Understanding Code

Moseley and Marks (2006) claim the biggest source of software complexity is state. To understand a piece of code a programmer must mentally simulate its execution, which requires that she consider the possible runtime states that influence each step. The more possible states there are, the more scenarios she must consider, and the more uncertain she is of what actually happens. For example, multiplication of two constant numbers is obvious but multiplication of two variables set and updated throughout the code is not.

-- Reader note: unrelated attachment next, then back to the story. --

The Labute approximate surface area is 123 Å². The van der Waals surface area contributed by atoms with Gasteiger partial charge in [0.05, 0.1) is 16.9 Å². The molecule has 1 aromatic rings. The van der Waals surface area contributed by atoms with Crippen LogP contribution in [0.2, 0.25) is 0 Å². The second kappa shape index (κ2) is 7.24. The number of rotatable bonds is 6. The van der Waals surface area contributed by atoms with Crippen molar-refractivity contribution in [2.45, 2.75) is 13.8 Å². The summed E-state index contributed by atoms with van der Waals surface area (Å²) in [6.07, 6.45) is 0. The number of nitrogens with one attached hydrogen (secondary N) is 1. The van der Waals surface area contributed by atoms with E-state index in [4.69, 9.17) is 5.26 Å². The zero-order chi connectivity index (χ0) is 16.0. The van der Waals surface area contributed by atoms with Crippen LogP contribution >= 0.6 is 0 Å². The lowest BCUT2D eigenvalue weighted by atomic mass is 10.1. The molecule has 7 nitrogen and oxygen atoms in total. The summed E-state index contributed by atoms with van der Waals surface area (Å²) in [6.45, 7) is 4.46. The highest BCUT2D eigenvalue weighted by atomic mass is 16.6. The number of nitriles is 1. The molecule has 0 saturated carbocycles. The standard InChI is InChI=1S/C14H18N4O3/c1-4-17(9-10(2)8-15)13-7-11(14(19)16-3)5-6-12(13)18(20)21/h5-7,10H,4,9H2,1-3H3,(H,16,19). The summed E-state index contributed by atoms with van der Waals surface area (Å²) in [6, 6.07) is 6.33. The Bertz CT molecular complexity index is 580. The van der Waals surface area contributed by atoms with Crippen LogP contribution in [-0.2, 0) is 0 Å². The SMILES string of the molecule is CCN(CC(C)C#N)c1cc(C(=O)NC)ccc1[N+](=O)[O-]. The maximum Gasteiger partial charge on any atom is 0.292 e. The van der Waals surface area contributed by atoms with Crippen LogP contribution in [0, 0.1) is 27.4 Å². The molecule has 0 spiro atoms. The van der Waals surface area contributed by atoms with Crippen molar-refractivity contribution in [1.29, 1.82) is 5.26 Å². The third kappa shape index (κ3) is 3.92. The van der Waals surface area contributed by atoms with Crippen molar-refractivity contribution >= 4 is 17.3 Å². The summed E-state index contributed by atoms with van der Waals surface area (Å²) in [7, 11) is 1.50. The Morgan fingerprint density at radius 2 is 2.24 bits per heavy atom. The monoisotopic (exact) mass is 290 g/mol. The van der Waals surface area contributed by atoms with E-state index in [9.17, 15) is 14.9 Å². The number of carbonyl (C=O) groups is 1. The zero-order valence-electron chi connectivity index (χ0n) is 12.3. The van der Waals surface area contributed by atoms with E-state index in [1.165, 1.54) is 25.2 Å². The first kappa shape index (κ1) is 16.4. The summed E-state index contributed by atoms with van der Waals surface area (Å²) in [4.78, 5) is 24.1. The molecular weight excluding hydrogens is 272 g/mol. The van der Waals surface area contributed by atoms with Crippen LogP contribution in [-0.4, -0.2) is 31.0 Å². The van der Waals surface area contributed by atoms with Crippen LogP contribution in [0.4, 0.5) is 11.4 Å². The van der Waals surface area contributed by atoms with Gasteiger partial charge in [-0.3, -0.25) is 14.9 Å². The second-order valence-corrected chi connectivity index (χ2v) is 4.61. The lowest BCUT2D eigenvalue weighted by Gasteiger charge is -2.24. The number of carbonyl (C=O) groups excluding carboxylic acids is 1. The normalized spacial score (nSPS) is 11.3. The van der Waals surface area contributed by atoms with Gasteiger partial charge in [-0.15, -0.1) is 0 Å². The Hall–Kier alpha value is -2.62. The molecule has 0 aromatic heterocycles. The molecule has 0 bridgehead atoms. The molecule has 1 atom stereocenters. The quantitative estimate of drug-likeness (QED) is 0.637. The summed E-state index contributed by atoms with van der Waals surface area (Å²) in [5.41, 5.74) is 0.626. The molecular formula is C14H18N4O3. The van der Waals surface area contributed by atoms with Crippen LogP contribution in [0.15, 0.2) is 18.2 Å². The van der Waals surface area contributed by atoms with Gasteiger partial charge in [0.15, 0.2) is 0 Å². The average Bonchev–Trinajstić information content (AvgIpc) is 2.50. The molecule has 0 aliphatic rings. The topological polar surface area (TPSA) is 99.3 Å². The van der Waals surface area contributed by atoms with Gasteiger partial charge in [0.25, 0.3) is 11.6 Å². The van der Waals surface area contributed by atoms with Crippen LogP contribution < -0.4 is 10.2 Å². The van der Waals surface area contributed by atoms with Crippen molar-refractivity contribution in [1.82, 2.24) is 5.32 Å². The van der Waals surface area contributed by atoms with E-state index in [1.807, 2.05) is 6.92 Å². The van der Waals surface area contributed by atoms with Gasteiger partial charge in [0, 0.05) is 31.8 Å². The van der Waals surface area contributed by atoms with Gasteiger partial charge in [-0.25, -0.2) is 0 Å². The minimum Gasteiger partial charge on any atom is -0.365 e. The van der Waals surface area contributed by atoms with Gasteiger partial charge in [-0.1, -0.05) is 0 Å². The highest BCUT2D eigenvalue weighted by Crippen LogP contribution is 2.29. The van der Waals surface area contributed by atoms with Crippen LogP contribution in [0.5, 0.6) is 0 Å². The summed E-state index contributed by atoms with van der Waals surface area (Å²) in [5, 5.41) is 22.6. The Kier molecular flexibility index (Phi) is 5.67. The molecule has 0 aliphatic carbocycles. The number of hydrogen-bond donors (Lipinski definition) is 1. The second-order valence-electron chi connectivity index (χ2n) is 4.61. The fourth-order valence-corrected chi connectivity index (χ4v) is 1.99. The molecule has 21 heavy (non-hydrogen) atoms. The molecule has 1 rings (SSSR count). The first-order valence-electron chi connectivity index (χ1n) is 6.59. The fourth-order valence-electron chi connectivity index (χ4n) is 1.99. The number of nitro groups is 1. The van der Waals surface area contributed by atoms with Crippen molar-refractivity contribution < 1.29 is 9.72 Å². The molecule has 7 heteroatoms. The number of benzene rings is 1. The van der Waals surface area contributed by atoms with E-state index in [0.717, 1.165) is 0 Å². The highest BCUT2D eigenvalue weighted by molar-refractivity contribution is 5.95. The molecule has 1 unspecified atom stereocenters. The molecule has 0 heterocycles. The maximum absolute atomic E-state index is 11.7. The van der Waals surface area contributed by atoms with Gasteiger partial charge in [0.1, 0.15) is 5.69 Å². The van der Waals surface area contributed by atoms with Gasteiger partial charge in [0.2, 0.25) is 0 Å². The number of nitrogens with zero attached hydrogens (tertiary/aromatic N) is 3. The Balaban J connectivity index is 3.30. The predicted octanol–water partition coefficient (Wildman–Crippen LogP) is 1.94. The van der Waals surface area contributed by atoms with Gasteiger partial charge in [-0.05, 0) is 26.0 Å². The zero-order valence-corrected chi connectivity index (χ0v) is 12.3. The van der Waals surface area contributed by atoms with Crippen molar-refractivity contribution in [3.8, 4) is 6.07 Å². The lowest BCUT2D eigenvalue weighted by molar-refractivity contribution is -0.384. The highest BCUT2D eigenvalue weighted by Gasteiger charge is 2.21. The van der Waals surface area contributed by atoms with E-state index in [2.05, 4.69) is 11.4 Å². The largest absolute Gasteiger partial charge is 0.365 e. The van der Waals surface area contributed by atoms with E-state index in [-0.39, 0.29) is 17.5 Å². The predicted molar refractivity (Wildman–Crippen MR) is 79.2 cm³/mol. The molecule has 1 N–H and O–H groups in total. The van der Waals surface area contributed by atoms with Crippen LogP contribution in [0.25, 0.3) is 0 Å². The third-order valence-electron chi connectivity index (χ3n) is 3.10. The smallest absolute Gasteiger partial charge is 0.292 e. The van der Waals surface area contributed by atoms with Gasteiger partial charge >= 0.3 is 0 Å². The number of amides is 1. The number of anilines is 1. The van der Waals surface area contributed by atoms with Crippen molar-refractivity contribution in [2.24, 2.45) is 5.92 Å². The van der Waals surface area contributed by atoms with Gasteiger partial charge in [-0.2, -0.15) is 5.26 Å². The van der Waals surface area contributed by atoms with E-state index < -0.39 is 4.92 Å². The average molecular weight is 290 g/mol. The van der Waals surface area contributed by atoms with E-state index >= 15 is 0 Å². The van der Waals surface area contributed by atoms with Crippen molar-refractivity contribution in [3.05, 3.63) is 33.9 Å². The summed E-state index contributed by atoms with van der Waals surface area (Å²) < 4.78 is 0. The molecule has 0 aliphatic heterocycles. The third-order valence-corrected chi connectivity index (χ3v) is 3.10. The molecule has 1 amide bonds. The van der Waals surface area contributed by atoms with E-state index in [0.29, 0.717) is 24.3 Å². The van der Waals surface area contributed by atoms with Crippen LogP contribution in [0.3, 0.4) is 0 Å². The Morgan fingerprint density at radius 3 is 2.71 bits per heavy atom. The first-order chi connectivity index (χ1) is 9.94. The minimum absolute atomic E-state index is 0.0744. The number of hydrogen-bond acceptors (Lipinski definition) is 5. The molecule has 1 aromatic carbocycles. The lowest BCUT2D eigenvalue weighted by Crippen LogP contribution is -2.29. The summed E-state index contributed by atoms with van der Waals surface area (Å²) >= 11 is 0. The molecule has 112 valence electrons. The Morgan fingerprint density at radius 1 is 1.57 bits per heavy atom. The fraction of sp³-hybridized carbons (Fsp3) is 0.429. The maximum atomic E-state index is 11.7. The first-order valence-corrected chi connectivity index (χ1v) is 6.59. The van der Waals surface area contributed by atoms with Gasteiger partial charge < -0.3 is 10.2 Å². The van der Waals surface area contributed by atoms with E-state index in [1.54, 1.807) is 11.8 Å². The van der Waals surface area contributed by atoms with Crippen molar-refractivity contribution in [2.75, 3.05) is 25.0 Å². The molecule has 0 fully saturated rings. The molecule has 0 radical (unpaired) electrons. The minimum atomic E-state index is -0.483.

We can look at this idea another way: by representing a programmer’s mental model of the code’s behaviour by a probability distribution over possible scenarios. Initially she knows nothing and entropy is at a maximum, but after some reasoning she begins to recognize some scenarios as impossible and others as more or less likely. Thus her informal reasoning about the code reduces the entropy of her mental model and we say she has gained information. The cost of that information is mental energy: more state means more time spent debugging. This doesn’t mean we should be avoiding all state, but we should probably be avoiding unnecessary state.

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